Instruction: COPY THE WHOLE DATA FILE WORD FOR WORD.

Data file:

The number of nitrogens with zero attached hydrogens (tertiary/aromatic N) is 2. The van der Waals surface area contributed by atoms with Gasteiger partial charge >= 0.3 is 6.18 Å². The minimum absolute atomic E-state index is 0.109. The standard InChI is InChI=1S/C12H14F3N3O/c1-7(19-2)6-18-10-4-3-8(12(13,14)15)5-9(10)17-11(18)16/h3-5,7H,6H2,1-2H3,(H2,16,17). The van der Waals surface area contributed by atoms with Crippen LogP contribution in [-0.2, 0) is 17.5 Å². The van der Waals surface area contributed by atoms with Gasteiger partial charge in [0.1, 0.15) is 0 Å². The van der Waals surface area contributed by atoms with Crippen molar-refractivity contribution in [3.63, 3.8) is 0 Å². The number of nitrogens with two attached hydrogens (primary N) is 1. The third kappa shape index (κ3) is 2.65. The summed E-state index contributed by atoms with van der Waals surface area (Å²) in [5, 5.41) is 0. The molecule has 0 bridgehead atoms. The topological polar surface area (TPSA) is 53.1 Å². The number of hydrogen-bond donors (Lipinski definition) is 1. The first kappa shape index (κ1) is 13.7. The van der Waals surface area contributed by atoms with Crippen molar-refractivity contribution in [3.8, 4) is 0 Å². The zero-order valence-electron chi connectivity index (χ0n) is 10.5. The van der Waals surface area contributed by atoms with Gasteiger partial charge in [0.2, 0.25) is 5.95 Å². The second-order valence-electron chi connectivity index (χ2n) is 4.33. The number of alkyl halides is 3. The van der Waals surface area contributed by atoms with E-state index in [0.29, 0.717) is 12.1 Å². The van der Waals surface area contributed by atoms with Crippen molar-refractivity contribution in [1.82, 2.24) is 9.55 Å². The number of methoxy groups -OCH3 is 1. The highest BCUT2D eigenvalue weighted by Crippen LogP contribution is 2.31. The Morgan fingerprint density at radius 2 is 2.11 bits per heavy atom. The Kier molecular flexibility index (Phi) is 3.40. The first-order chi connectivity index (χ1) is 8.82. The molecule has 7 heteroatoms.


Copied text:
The number of nitrogens with zero attached hydrogens (tertiary/aromatic N) is 2. The van der Waals surface area contributed by atoms with Gasteiger partial charge >= 0.3 is 6.18 Å². The minimum absolute atomic E-state index is 0.109. The standard InChI is InChI=1S/C12H14F3N3O/c1-7(19-2)6-18-10-4-3-8(12(13,14)15)5-9(10)17-11(18)16/h3-5,7H,6H2,1-2H3,(H2,16,17). The van der Waals surface area contributed by atoms with Crippen LogP contribution in [-0.2, 0) is 17.5 Å². The van der Waals surface area contributed by atoms with Gasteiger partial charge in [0.1, 0.15) is 0 Å². The van der Waals surface area contributed by atoms with Crippen molar-refractivity contribution in [3.63, 3.8) is 0 Å². The number of nitrogens with two attached hydrogens (primary N) is 1. The third kappa shape index (κ3) is 2.65. The summed E-state index contributed by atoms with van der Waals surface area (Å²) in [5, 5.41) is 0. The molecule has 0 bridgehead atoms. The topological polar surface area (TPSA) is 53.1 Å². The number of hydrogen-bond donors (Lipinski definition) is 1. The first kappa shape index (κ1) is 13.7. The van der Waals surface area contributed by atoms with Crippen molar-refractivity contribution in [3.8, 4) is 0 Å². The zero-order valence-electron chi connectivity index (χ0n) is 10.5. The van der Waals surface area contributed by atoms with Gasteiger partial charge in [0.2, 0.25) is 5.95 Å². The second-order valence-electron chi connectivity index (χ2n) is 4.33. The number of alkyl halides is 3. The van der Waals surface area contributed by atoms with E-state index in [0.29, 0.717) is 12.1 Å². The van der Waals surface area contributed by atoms with Crippen molar-refractivity contribution in [1.82, 2.24) is 9.55 Å². The number of methoxy groups -OCH3 is 1. The highest BCUT2D eigenvalue weighted by Crippen LogP contribution is 2.31. The Morgan fingerprint density at radius 2 is 2.11 bits per heavy atom. The Kier molecular flexibility index (Phi) is 3.40. The first-order chi connectivity index (χ1) is 8.82. The molecule has 7 heteroatoms.